How to Avoid Cybersecurity Threats While Working Remotely

How to Avoid Cybersecurity Threats While Working Remotely

With the entire country is in lockdown during the COVID-19 pandemic, businesses have been ordered to move most of their employees to remote work. 

Because of this huge shift, a new problem is arising. Most home-based WiFi networks do not have the same level of security as offices and are more susceptible to hacking and data breaches. Some companies are also protecting their assets with Cyber Liability Insurance.

 

If your company has gone remote during the COVID-19 lockdown, there are several steps you can take to reduce the risks of cyber-hacking.

1) Beware of COVID-19 Phishing Emails

Sadly, many cybercriminals are trying to exploit people’s desire for current health and safety information as a way to attack their networks. 

Most commonly, attackers are using COVID-19-themed phishing emails. Phishing is when an email purports to deliver official information on the virus, to lure people into clicking a malicious link. Once clicked, this link will download Remote Administration Tools (RATs) on their devices, and give access to the criminals to access their personal information and accounts.

Another way that phishing happens is through fake email accounts from your contacts. You might receive an email from someone you know, with a strange message asking you to click a link.

It’s essential whenever you receive a strange message to make sure you check the email address it is coming from. Mark them as spam to block the hacker from sending future emails to your account.

2) Tighten Up Unsecured Networks

Some hackers are also taking advantage of the lack of high-level secured networks. Many people who are working from home have not applied the same security on their networks that are usually in place in a corporate environment. 

Sometimes this isn’t the fault of the individual. The enterprises they work for haven’t setup the right technologies to ensure that all company-owned or managed devices have the same security protections. All company hardware should have security safeguards regardless of whether they’re connected to an office network or an open home WiFi network.

One simple way to reduce risks is to change the name of your WiFi. Changing your WiFi’s default name makes it much harder for hackers to know what type of router you have in your home. If a cybercriminal knows the manufacturer name of your router, they can also figure out the vulnerabilities that the model has to try to exploit them.

Also, make your WiFi password longer than the standard. A good WiFi password should be at least 20 characters long. Is should include numbers, letters, and symbols. Here is a helpful guide to setting up a strong password for your home WiFi network. 

3) Setup a Virtual Private Network (VPN)

One of the easiest ways to lower the cyber hacking risks while working remotely is to set up and use a virtual private network (VPN) that allows for secure online connections.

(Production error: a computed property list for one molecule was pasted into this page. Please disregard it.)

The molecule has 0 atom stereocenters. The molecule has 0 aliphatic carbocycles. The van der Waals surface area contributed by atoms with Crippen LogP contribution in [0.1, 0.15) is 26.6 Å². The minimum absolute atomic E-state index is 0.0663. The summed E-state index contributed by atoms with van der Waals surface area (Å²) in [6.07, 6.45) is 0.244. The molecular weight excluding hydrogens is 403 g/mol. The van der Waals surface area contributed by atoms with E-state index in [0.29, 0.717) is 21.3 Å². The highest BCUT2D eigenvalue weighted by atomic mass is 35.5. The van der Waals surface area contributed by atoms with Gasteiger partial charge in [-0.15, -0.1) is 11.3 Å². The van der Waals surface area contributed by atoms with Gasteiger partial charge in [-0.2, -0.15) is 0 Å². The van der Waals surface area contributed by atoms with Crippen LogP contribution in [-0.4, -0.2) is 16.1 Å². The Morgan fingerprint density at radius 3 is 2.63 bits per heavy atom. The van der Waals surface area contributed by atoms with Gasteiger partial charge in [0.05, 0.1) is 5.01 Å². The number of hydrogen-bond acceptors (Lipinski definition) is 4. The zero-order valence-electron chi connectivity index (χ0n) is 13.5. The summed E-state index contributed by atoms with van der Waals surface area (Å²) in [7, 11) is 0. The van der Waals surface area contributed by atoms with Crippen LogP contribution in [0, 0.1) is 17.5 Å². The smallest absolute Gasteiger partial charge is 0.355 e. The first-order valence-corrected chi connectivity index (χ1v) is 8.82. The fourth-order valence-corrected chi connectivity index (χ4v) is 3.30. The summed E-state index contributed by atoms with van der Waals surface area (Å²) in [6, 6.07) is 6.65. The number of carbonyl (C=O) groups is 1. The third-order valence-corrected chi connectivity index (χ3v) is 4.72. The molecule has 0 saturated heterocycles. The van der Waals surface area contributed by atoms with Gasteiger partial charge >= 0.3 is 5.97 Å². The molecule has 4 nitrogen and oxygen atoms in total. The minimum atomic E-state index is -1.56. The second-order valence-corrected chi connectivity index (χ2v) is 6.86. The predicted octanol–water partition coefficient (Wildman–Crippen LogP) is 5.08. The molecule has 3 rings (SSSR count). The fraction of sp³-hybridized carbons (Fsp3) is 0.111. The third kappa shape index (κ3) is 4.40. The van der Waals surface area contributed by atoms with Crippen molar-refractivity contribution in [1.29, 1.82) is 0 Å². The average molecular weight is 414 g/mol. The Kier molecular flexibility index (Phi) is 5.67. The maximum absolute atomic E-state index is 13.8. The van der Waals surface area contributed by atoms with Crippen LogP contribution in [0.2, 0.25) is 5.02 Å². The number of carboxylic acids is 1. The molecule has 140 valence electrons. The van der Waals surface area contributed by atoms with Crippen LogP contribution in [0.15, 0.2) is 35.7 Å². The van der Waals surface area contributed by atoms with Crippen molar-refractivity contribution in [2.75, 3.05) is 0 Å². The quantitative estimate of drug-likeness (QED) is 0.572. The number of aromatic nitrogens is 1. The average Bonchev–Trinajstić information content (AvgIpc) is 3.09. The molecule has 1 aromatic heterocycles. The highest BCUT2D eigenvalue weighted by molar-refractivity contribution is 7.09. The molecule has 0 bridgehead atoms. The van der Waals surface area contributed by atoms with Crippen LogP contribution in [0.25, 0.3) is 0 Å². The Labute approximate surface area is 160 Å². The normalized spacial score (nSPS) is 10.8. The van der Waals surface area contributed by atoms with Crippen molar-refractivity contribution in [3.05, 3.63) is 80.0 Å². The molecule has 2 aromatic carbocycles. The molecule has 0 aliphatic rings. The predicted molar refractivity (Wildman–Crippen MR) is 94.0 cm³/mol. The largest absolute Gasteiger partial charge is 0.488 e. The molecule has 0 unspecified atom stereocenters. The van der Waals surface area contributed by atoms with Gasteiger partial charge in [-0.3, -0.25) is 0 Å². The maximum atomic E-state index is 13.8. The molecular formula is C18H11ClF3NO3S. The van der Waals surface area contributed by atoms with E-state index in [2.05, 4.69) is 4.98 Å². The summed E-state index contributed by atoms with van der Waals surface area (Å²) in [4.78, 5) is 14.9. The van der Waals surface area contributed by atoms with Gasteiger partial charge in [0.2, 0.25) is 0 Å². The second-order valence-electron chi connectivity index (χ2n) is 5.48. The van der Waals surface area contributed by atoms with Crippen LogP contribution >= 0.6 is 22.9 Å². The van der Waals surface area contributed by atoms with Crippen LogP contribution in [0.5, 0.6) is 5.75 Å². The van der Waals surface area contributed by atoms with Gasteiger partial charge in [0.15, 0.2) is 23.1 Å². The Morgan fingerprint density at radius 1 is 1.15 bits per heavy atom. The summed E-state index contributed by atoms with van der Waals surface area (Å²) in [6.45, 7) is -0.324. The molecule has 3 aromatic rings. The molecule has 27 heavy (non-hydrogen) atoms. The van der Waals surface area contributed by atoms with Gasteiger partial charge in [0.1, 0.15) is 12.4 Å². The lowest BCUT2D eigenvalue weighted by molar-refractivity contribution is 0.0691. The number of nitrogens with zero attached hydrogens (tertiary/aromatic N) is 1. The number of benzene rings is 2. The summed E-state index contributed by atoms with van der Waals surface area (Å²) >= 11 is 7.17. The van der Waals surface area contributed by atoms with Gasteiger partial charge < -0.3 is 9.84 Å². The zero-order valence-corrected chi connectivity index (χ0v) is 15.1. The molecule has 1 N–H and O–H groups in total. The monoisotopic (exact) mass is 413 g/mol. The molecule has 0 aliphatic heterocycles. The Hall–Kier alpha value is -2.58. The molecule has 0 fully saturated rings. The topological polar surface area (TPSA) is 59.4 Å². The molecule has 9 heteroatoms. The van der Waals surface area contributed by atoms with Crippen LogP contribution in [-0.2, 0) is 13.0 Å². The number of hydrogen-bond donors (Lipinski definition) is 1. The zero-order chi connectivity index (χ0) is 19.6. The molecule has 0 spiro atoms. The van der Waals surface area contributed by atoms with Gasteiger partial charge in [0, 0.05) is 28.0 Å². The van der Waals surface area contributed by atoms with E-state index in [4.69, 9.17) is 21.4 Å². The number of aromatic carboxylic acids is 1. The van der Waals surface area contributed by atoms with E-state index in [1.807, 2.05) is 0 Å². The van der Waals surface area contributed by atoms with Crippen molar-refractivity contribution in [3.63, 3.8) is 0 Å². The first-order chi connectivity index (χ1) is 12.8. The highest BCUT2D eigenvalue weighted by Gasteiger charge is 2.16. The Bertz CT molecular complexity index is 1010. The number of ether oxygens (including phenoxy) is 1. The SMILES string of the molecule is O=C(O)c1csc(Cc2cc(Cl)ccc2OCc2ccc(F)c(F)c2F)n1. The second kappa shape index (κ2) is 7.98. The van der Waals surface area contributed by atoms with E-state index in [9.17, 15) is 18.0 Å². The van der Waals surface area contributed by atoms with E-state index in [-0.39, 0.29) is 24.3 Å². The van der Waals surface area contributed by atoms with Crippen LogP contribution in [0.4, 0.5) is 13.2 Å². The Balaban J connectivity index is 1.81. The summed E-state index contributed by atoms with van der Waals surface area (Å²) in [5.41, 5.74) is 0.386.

VPNs create an encrypted online connection between employees and the company files. They make it easy to access online databases, and for secure access to corporate tools. Corporate VPNs can also provide additional protection against phishing scams and malware attacks, so they are a valuable tool to add to your business.

If you want to know more about setting up a VPN, here is an online guide to VPNs explaining everything you need to get started.

4) Ensure all Software and Firmware is Updated

All computer software programs get outdated as time goes on. In terms of different types of programs, there are two:

Software – these are programs that run on your computer. These are not essential for your computer to run, but are needed for daily work and internet use.

Firmware – these programs are built into a piece of hardware. They can be upgraded or replaced, but are an essential part of the device. Keyboards, video cards, routers, webcams, motherboards, etc. all have firmware.

To manage cybersecurity risks, it’s crucial to ensure all software and firmware is current and continually updated. This process can be as simple as checking for updates for all programs on your computer, or online. Pay special attention to updating software such as malware scanners, firewalls, and VPNs to help maintain security.

These four tips will help to keep your remote workers safe from online cyber attacks and hacking attempts. While the world gets through this crisis, it’s important to know that at least one area of your life and business is safe and secure.


Need assistance to protect your family and business?
Jackson & Jackson Insurance Agents and Brokers offer a full-service insurance center with over 80 years of experience serving the local San Dimas, Glendora, and LaVerne business communities. We offer all lines of insurance to meet your home and auto insurance and commercial business insurance needs. If you have questions about policies or need to look at extra insurance coverage, we are here to help.

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